What are you thankful for? This is a question that many of us are only prompted to reflect on once a year. Some of the things that come to mind might be family, friends, health, financial security, coffee or Netflix. The things that we are thankful for are incredibly personal and add intangible value into our lives. The way that we demonstrate this feeling is through gratitude.
According to Google Dictionary, gratitude is the “the quality of being thankful and the readiness to show appreciation for and to return kindness.” The benefits of this positive emotion are highly documented and diverse in the field of positive psychology, including increased self-esteem and self-control, strengthening of interpersonal relationships, and improved sleep, happiness and optimism.
As great as all that is, in life, gratitude can be difficult to express and even more daunting to ask for in return. Dr. Laura Trice says that it’s because it allows others to see one of the most vulnerable parts of ourselves. This is particularly challenging for me, so much so that I have received feedback from people close to me that I can come across as being ungrateful. That is not at all the perception or the impact that I want to have on others. So, I began to wonder, what could I do to improve?
Through research, I came across a project called 365 Grateful. In her search for happiness, Hailey Bartholomew took a Polaroid photo every day for a year documenting the things that she was thankful for. She said that this daily ritual began to “re-program” her brain: “It really amazed me how quickly I began to notice things that I otherwise would have missed.” Her photos inspired others to do the same. In this spirit, I decided to take on a gratitude project of my own.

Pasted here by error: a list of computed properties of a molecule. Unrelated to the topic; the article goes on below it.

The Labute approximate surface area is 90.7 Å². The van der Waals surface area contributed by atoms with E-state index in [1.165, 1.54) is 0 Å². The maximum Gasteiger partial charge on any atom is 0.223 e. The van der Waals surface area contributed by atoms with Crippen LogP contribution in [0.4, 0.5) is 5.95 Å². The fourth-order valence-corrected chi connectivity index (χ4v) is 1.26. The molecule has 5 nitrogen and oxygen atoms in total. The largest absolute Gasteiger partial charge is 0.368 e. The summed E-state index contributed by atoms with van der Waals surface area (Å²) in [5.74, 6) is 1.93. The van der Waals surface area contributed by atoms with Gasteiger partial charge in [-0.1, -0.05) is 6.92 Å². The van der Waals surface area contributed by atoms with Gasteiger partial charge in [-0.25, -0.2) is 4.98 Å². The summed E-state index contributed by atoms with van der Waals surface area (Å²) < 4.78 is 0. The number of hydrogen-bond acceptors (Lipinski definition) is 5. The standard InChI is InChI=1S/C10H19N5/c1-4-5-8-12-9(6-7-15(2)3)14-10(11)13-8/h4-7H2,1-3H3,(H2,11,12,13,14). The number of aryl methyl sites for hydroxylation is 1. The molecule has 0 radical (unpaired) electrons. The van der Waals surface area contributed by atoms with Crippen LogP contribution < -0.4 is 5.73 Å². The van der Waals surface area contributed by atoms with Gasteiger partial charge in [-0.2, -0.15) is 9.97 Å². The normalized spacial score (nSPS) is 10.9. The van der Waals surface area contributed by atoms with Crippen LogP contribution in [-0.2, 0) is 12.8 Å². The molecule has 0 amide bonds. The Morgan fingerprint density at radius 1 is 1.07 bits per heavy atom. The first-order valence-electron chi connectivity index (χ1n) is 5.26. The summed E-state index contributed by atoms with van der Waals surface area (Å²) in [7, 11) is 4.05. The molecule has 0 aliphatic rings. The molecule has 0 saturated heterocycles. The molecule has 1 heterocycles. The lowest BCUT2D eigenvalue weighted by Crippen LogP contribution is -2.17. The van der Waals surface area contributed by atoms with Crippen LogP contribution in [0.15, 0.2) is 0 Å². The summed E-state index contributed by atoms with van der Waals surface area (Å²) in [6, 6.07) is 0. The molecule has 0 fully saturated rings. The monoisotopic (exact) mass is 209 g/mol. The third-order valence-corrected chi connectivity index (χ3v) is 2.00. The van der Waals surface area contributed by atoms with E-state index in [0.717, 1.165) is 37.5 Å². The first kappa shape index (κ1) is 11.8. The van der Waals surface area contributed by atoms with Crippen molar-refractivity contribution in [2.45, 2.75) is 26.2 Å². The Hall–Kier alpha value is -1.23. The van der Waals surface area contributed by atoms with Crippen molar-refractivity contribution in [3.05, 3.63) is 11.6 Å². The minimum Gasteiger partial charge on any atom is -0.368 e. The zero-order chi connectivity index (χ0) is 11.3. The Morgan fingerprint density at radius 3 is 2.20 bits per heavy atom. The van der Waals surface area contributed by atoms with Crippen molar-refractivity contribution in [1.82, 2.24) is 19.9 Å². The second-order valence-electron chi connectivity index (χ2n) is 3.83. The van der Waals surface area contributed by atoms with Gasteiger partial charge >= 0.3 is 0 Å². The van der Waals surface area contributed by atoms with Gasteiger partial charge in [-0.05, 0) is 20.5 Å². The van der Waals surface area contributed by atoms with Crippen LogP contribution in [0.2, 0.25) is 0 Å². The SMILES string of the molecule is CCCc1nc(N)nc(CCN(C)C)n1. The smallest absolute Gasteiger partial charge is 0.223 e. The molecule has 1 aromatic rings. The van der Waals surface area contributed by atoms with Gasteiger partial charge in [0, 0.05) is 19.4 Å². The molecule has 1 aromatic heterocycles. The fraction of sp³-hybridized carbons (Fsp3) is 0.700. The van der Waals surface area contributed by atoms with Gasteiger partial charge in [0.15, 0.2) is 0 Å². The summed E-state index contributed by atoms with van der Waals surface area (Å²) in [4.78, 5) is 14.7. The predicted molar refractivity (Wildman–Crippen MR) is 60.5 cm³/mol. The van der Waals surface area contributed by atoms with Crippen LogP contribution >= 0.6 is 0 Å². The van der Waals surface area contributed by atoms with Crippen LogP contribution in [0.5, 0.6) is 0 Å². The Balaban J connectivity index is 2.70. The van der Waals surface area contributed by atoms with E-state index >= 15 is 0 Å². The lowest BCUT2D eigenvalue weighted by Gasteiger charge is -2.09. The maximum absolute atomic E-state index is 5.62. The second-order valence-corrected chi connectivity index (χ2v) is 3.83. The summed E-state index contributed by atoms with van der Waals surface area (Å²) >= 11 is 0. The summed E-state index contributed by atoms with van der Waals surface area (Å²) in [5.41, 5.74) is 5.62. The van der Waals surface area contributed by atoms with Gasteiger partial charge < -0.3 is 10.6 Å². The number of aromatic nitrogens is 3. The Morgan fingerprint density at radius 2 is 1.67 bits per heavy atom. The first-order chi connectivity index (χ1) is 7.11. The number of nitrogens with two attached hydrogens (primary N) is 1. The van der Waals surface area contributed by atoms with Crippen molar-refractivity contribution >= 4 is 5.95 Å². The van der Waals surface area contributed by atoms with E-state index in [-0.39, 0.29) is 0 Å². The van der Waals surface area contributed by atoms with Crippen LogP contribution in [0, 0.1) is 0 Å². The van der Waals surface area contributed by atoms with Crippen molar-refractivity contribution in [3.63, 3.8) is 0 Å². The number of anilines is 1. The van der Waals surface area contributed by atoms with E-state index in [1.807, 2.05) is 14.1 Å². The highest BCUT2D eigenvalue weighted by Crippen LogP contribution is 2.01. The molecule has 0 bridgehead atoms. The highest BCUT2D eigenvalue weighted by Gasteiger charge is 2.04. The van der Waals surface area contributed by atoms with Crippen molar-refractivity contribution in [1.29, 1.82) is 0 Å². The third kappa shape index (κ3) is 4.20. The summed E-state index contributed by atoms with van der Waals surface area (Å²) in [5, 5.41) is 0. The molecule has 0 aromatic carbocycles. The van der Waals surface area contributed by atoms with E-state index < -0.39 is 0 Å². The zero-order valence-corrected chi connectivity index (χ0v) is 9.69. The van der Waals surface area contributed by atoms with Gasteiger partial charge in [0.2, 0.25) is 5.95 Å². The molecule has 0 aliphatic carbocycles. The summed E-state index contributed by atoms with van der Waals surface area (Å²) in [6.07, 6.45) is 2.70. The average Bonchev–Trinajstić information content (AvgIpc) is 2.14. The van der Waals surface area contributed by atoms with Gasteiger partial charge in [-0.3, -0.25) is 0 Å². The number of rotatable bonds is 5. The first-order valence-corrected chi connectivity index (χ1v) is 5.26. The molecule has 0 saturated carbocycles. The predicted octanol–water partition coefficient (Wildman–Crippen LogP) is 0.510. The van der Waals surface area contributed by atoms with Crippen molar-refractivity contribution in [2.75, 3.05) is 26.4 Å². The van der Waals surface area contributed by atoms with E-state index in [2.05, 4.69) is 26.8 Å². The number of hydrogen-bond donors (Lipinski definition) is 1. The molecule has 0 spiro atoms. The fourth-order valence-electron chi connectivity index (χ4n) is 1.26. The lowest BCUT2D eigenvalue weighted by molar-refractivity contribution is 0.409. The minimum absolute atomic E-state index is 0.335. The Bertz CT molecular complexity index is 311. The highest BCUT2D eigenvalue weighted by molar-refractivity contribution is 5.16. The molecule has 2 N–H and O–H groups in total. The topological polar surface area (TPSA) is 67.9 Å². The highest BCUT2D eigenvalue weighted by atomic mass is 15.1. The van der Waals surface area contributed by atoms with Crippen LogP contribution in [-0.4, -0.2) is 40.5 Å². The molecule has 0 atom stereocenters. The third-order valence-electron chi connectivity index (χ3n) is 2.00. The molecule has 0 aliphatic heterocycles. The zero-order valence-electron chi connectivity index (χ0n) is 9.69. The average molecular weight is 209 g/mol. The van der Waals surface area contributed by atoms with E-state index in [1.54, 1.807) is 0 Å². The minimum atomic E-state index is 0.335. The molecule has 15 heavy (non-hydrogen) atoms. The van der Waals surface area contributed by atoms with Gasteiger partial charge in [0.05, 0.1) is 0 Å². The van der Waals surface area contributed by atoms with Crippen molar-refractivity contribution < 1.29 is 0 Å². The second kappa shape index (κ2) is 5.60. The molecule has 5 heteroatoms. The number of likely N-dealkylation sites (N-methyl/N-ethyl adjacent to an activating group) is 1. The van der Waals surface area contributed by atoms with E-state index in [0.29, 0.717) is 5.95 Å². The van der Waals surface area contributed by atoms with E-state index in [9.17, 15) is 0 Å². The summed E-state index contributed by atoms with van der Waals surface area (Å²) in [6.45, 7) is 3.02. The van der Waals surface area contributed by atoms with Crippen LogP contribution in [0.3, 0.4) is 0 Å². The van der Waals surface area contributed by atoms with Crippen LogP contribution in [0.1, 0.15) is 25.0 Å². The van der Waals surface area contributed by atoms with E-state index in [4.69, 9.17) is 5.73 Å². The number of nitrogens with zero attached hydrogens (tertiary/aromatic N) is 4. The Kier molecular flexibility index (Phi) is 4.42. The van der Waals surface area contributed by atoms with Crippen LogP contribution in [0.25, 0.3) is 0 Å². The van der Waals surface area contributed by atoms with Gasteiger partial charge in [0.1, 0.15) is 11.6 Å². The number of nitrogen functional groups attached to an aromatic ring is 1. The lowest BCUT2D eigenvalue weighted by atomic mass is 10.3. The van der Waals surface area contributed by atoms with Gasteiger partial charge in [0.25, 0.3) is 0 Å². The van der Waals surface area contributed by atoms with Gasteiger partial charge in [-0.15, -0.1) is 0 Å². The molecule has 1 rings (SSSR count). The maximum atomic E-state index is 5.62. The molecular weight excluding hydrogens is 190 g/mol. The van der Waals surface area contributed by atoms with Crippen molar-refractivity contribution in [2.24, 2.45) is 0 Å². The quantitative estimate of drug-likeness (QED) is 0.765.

I have to be completely transparent and say that I’m a big skeptic. “30 Days Of” projects have never been my thing, but the abundance of scientific evidence for gratitude spoke to me, so I decided to give it a go.
I decided to write every day about the things that I was thankful for. Here are the results of my 7 day project:
Monday: Fulfilling work that challenges me to grow
Thursday: I actually experienced a family emergency. It made today really difficult to feel grateful for anything. I settled for technology that allowed me to be connected to my family from so far away.
My biggest takeaway from these last 7 days is that I think that we spend more time thinking about the things that we want than appreciating the things that we have. I am absolutely guilty of being one of those people. By developing an attitude of gratitude we make thankfulness and appreciation a regular part of our lives. This doesn’t mean that there won’t be days where feeling grateful might seem impossible, and it’s okay to feel lost or disappointed or hurt or heartbroken. But, with awareness and practice, I believe that “Gratitude turns what we have into enough.”
Choose or create a gratitude project that works for you and your lifestyle. Here are some ideas to get you started:
- Gratitude Journal – keep a journal and every day write about something that you are grateful for. Make sure to make it personal and meaningful.
- Photo or Video Project – the multimedia journal. Capture one photo or one second of video every day of the things that make you thankful. Compile them together in an album, film, or blog.
- Thank You Letters – Write gratitude letters to people who you would like to recognize and appreciate. Mail them the old fashioned way or deliver them in person.
- Gratitude Walks/Meditation – Talk a walk or find somewhere quiet to meditate, really focus on being present in the moment and reflect on all of the things that you notice that you are grateful for.
- Check Ins – Check in with your friends and family to really see how they are doing. Ask them about their “roses and thorns” for the day – what was great about today and what was their personal low.
- PDAs – This activity is great for work or school: recognize others with a quick and easy Post It Display of Appreciation.
- Bondfire Buddies – If you want to foster gratitude in a larger group, try an activity like Bondfire Buddies.
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